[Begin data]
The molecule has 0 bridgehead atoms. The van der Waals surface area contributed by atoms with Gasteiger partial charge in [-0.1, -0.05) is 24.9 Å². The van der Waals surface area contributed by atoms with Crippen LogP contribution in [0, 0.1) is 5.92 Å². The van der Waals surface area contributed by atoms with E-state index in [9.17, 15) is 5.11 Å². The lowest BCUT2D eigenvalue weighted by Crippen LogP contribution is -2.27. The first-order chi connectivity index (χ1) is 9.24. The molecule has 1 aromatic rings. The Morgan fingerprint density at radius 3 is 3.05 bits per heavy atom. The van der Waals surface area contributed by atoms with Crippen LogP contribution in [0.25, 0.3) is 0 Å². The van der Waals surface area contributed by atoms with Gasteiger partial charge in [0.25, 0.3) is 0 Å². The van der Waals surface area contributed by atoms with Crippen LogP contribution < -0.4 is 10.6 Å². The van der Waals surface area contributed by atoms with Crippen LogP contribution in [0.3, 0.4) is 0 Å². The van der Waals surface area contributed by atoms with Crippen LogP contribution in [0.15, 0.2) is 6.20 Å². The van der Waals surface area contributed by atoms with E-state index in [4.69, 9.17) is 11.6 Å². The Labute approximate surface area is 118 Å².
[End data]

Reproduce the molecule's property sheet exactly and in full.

The molecule has 0 bridgehead atoms. The van der Waals surface area contributed by atoms with Gasteiger partial charge in [-0.1, -0.05) is 24.9 Å². The van der Waals surface area contributed by atoms with Crippen LogP contribution in [0, 0.1) is 5.92 Å². The van der Waals surface area contributed by atoms with E-state index in [9.17, 15) is 5.11 Å². The lowest BCUT2D eigenvalue weighted by Crippen LogP contribution is -2.27. The first-order chi connectivity index (χ1) is 9.24. The molecule has 1 aromatic rings. The Morgan fingerprint density at radius 3 is 3.05 bits per heavy atom. The van der Waals surface area contributed by atoms with Crippen LogP contribution in [0.25, 0.3) is 0 Å². The van der Waals surface area contributed by atoms with Gasteiger partial charge in [0.25, 0.3) is 0 Å². The van der Waals surface area contributed by atoms with Crippen LogP contribution < -0.4 is 10.6 Å². The van der Waals surface area contributed by atoms with Crippen LogP contribution in [0.3, 0.4) is 0 Å². The van der Waals surface area contributed by atoms with Crippen LogP contribution in [0.15, 0.2) is 6.20 Å². The van der Waals surface area contributed by atoms with E-state index in [4.69, 9.17) is 11.6 Å². The Labute approximate surface area is 118 Å².